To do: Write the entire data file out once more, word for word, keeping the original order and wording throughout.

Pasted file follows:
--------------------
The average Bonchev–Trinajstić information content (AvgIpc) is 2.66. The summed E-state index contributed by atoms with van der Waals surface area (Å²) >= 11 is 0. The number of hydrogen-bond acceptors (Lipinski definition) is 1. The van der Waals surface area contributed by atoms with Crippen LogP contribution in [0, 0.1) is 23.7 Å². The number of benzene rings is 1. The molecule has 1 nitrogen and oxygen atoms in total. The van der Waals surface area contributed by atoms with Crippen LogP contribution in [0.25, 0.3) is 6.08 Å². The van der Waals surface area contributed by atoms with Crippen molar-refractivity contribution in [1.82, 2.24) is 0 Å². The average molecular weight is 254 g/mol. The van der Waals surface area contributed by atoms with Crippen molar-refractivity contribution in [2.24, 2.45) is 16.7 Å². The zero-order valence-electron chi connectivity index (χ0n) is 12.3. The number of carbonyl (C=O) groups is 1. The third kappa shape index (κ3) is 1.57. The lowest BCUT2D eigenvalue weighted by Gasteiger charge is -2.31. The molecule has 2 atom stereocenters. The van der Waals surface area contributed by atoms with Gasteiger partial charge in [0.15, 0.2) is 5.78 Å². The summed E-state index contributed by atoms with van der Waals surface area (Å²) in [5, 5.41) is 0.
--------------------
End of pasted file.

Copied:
The average Bonchev–Trinajstić information content (AvgIpc) is 2.66. The summed E-state index contributed by atoms with van der Waals surface area (Å²) >= 11 is 0. The number of hydrogen-bond acceptors (Lipinski definition) is 1. The van der Waals surface area contributed by atoms with Crippen LogP contribution in [0, 0.1) is 23.7 Å². The number of benzene rings is 1. The molecule has 1 nitrogen and oxygen atoms in total. The van der Waals surface area contributed by atoms with Crippen LogP contribution in [0.25, 0.3) is 6.08 Å². The van der Waals surface area contributed by atoms with Crippen molar-refractivity contribution in [1.82, 2.24) is 0 Å². The average molecular weight is 254 g/mol. The van der Waals surface area contributed by atoms with Crippen molar-refractivity contribution in [2.24, 2.45) is 16.7 Å². The zero-order valence-electron chi connectivity index (χ0n) is 12.3. The number of carbonyl (C=O) groups is 1. The third kappa shape index (κ3) is 1.57. The lowest BCUT2D eigenvalue weighted by Gasteiger charge is -2.31. The molecule has 2 atom stereocenters. The van der Waals surface area contributed by atoms with Gasteiger partial charge in [0.15, 0.2) is 5.78 Å². The summed E-state index contributed by atoms with van der Waals surface area (Å²) in [5, 5.41) is 0.